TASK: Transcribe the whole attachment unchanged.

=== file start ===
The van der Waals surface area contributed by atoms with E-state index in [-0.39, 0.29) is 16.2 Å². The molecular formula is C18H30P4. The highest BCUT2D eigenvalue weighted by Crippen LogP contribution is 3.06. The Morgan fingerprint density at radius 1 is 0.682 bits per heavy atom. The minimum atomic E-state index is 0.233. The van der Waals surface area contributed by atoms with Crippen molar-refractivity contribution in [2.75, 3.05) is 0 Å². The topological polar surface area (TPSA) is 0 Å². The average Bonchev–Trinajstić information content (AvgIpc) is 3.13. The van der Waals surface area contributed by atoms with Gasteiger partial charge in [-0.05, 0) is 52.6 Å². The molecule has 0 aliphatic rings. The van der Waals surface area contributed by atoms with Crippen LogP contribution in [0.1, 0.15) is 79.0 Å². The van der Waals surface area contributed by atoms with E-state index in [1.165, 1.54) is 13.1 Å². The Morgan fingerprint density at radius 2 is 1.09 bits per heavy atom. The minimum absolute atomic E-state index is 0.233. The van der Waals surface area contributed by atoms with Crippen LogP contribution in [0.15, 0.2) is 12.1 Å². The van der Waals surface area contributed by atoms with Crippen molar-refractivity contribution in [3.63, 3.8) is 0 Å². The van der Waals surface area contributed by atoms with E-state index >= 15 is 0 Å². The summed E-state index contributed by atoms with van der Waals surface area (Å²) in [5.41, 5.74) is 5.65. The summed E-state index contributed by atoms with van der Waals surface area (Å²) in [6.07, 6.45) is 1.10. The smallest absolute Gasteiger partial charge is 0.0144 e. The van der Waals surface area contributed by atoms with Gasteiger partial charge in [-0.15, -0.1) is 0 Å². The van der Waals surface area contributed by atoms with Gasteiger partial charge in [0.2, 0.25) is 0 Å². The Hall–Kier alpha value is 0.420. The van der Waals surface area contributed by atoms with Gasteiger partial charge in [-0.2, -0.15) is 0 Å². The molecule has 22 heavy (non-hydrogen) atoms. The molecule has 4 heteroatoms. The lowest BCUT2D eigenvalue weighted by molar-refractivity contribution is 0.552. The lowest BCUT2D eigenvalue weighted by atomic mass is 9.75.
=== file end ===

The van der Waals surface area contributed by atoms with E-state index in [-0.39, 0.29) is 16.2 Å². The molecular formula is C18H30P4. The highest BCUT2D eigenvalue weighted by Crippen LogP contribution is 3.06. The Morgan fingerprint density at radius 1 is 0.682 bits per heavy atom. The minimum atomic E-state index is 0.233. The van der Waals surface area contributed by atoms with Crippen molar-refractivity contribution in [2.75, 3.05) is 0 Å². The topological polar surface area (TPSA) is 0 Å². The average Bonchev–Trinajstić information content (AvgIpc) is 3.13. The van der Waals surface area contributed by atoms with Gasteiger partial charge in [-0.05, 0) is 52.6 Å². The molecule has 0 aliphatic rings. The van der Waals surface area contributed by atoms with Crippen LogP contribution in [0.1, 0.15) is 79.0 Å². The van der Waals surface area contributed by atoms with E-state index in [1.165, 1.54) is 13.1 Å². The Morgan fingerprint density at radius 2 is 1.09 bits per heavy atom. The minimum absolute atomic E-state index is 0.233. The van der Waals surface area contributed by atoms with Crippen LogP contribution in [0.15, 0.2) is 12.1 Å². The van der Waals surface area contributed by atoms with Crippen molar-refractivity contribution in [3.63, 3.8) is 0 Å². The van der Waals surface area contributed by atoms with E-state index >= 15 is 0 Å². The summed E-state index contributed by atoms with van der Waals surface area (Å²) in [5.41, 5.74) is 5.65. The summed E-state index contributed by atoms with van der Waals surface area (Å²) in [6.07, 6.45) is 1.10. The smallest absolute Gasteiger partial charge is 0.0144 e. The van der Waals surface area contributed by atoms with Gasteiger partial charge in [-0.15, -0.1) is 0 Å². The van der Waals surface area contributed by atoms with Gasteiger partial charge in [0.2, 0.25) is 0 Å². The Hall–Kier alpha value is 0.420. The van der Waals surface area contributed by atoms with Gasteiger partial charge in [-0.2, -0.15) is 0 Å². The molecule has 22 heavy (non-hydrogen) atoms. The molecule has 4 heteroatoms. The lowest BCUT2D eigenvalue weighted by molar-refractivity contribution is 0.552. The lowest BCUT2D eigenvalue weighted by atomic mass is 9.75.